435 Observations of Smoke Aerosol Impacts on Land-Atmosphere Interactions During GRAINEX

Tuesday, 8 January 2019
Hall 4 (Phoenix Convention Center - West and North Buildings)
Aaron Kaulfus, Univ. of Alabama in Huntsville, Huntsville, AL; and C. Phillips, U. S. Nair, R. Mahmood, E. Rappin, R. A. Pielke Sr., J. A. Santanello, and S. A. Christopher

Smoke aerosols reduce downwelling solar radiation at the surface and impacts boundary layer development, surface temperature, humidity and photochemical production of trace gases such as ozone. In turn, surface characteristics and soil moisture conditions modulate the effects of the reduction in downwelling solar radiation at the surface. High spatial and temporal resolution datasets for investigating such boundary layer impacts of smoke aerosols are rare. In the summer of 2018, multiple incidents of smoke plume transport occurred over counties surrounding Lincoln, NE, the site of the Great Plains Irrigation Experiment (GRAINEX) field campaign. During GRAINEX, a high-density observational network was established to study the impact of irrigation on boundary layer evolution, cloud and precipitation formation. The observational network included a dozen eddy covariance surface energy budget flux stations and two integrated sounding systems (ISS) operated by the NCAR Earth Observing Laboratory (NCAR EOL). Two-hourly radiosonde profiles are available from five different locations with the study domain. In addition, seventy-five Environmental Monitoring Economical Sensor Hubs (EMESH) stations were deployed from late May through July of 2018.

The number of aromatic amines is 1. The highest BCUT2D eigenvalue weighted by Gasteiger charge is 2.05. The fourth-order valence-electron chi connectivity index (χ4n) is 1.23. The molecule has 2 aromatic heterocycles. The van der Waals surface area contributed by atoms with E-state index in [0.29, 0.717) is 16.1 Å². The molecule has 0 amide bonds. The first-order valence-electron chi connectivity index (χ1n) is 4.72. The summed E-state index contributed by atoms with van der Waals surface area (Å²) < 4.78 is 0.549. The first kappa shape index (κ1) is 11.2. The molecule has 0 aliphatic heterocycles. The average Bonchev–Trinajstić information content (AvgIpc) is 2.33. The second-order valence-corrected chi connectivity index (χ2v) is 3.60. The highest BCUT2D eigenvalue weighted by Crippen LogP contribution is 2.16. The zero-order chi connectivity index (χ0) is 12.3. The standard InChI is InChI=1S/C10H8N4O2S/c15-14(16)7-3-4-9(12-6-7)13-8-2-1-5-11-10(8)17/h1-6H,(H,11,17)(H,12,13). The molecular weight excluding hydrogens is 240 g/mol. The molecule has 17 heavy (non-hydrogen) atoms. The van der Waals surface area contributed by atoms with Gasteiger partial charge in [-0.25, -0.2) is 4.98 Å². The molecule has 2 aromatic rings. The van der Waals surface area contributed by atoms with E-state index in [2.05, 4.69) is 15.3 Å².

Prolonged periods of cloud free conditions occur during smoke events observed during June 1 and June 14-15 of 2018. Eastward moving smoke plumes were observed by the surface flux stations at different times and intercomparison between sites allows for observational estimates of impacts of smoke on surface radiation budget. Variability in land cover and soil moisture conditions across the study domain provide the basis for analyzing how land-atmosphere interaction are impacted by smoke radiative forcing. In situ, surface observations of ozone are also available which allow for analysis of smoke radiative forcing on surface ozone concentrations. The presentation will discuss the above described aspects of smoke radiative forcing impacts on land-atmosphere interactions which are being studied using both GRAINEX observational data and single column modeling.

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